The economical essence of LBO
Leveraged buyouts involve institutional investors and financial sponsors making large acquisitions without committing all the capital required for the acquisition.
To do this, a financial sponsor will raise acquisition debt (by issuing bonds or securing a loan) which is ultimately secured upon the acquisition target and also looks to the cash flows of the acquisition target to make interest and principal payments. Acquisition debt in an LBO is therefore usually non-recourse to the financial sponsor and to the equity fund that the financial sponsor manages
Typically the debt portion of a LBO ranges from 50%-85% of the purchase price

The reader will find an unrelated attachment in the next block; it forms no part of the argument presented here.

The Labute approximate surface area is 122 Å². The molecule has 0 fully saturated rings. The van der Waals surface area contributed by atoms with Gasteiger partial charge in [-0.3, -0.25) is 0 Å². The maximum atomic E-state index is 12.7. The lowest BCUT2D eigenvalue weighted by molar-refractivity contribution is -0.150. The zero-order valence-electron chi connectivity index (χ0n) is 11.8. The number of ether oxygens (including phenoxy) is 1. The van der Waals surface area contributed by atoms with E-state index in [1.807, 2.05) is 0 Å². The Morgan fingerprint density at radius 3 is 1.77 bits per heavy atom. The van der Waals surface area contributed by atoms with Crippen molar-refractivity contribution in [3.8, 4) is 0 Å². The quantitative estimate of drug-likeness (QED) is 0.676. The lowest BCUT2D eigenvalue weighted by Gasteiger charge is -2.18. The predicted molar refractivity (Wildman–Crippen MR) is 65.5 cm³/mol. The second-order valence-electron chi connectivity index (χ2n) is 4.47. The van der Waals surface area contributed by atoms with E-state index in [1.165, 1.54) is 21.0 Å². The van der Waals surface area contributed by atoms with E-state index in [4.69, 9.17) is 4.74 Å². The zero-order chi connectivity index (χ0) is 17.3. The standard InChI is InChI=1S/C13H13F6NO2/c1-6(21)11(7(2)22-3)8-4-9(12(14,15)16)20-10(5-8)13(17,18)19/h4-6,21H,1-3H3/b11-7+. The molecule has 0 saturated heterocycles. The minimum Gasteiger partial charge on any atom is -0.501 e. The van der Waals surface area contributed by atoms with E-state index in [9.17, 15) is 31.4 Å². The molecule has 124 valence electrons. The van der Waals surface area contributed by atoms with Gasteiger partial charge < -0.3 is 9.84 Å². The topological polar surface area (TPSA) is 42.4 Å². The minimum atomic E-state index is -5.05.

This kind of acquisition brings leverage benefits to an LBO's financial sponsor in two ways: (1) the investor itself only needs to provide a fraction of the capital for the acquisition, and (2) assuming the economic internal rate of return on the investment (taking into account expected exit proceeds) exceeds the weighted average interest rate on the acquisition debt, returns to the financial sponsor will be significantly enhanced
The most likely LBO targets are companies with low credit risk. In such a case, the positive factors for a leveraged buyout decision are stable cash flow, low financial leverage and predictable level of capital expenditure.
MBO (Management Buyout) is a variation of LBO, where a company's managers buy out their own company.
Typically, it is used when a company is economically depressed and its owners refuse to continue financing it.
In most cases, MBO is done with he help of third parties — banks or private equity funds, as managers usually do not have sufficient resources to acquire the company.